Robbed in the Fashion Capital

  Picture credit: Google Images

Picture credit: Google Images

Milan, Italy

Last night I was robbed. It wasn’t in a dark alley, or at a concert, or in a sketch neighborhood. In fact, it was in a lively and safe part of town that I often frequent; sitting in a communal space outside of my favorite wine bar in the city, enjoying a glass of wine with my friend.

Now before you start to say “well you were drunk, weren’t you? So it’s on you,” or “maybe you should be more careful” or “well it’s Italy, it’s bound to happen sometime- it’s like a right of passage there,” (although that one could be true)- hear me out.

I am the fun friend, yes. I am the social one, I love to talk to and meet new people, find our commonalities and differences in a foreign country surrounded by locals and other expats. It’s interesting, and it’s one of the reasons I love living abroad so much. But I am also the cautious friend. I am always aware of my surroundings, I am the one taking the lead with directions, taking that drink out of my friends hand and instructing her to get another, since she left it on a table in a club for a few seconds. I am driven by awareness, realism (no it’s not pessimism to you all you optimists out there) and yes, a bit of paranoia or OCD. But this still happened to me. Why? Because the man who stole the wallet out of my zipped up purse (that had been resting between my legs under the table), had been trained to do so. 

I’m sure I noticed merely a few minutes after he’d left, some (muted) red flags had already gone off in my head when he sat down next to me at the table, sans glass of wine or meat and cheese platter. But for some reason, this night, I chose to dismiss them, telling myself to not be paranoid or judgmental. My bag was still there, still touching my knees, what was my problem? Looking back, I realized he was a male gypsy, (you see them way less than their female counterparts, whose clothes give them away, but the men dress more similarly to what the locals wear here). I finally listened to the (very quiet alarm bells), looking under the table and noticed the bag had been moved, maybe two inches at most- but still enough that the OCD in me noticed. Pulling it out, panic already entering my blood stream, I noticed it was unzipped half way, when it had been completely zipped before. My wallet was gone. It was only a matter of two minutes from that point that I rushed into the wine bar, making absolutely sure I had not left it there, and then was already back outside, canceling all my cards on my phone (thank god it had been in my jacket pocket)- calling and texting my sister and best friend in the States to have them cancel the last one that I had to do over the phone.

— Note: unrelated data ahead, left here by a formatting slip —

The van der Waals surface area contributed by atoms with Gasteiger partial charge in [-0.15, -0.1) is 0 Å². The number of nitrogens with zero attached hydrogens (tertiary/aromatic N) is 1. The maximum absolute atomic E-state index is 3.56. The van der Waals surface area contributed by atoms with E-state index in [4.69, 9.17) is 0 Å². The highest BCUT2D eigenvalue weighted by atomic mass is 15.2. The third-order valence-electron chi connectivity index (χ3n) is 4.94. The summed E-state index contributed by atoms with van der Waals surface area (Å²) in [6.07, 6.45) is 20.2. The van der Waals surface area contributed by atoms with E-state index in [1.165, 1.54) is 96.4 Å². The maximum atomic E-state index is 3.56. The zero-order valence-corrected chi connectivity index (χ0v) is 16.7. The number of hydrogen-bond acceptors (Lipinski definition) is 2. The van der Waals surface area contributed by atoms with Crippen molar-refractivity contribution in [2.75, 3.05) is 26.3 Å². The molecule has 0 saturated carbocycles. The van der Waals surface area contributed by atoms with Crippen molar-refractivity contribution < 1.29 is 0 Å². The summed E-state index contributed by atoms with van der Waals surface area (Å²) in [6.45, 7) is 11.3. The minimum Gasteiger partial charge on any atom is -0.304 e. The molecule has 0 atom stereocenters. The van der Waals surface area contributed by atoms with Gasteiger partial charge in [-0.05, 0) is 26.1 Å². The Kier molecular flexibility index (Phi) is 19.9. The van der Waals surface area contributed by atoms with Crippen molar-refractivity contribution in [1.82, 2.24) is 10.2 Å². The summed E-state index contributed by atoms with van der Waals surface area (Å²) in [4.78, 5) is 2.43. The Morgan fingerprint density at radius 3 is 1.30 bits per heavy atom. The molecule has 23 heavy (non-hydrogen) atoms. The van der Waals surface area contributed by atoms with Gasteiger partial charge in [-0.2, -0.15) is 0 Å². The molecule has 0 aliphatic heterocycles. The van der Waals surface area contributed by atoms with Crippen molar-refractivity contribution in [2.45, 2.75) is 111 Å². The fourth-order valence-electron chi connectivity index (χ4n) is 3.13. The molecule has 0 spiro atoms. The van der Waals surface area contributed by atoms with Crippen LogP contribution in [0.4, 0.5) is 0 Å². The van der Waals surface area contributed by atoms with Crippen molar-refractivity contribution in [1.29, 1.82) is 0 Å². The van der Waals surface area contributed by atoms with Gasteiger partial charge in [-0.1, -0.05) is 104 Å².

The rest of my night consisted of me and my friend dragging her 50 pound sewing machine (she had just purchased that evening- she's a designer), whom we’d adorned the name “Pete,” into the metro and across town to file a police report at 12 in the morning. (Pete wasn’t looking so cute now to us anymore). It took almost an hour to do paperwork, recount every detail of the event and everything that was in my wallet to the police. I was grateful that they were so sympathetic and gentle about the situation, showing genuine disconcert at the event. (I have experienced that this culture can, at times, not be so patient or nice in these situations). Sitting there recounting every single card in my wallet (and mind you I have two of everything- all my European documents and American), I couldn’t help but have to pull out pen and paper to make a list of all the places I was going to need to contact to report these stolen and get issued new ones. I pray I do not have some form of identity left. I was also incredibly grateful that I speak Italian, thinking of being a foreigner, expat, student or even tourist here, trying to find the police station in the middle of the night and fill out reports in a language not my own, (in a country where English is not hugely, fluently spoken), would have been a nightmare.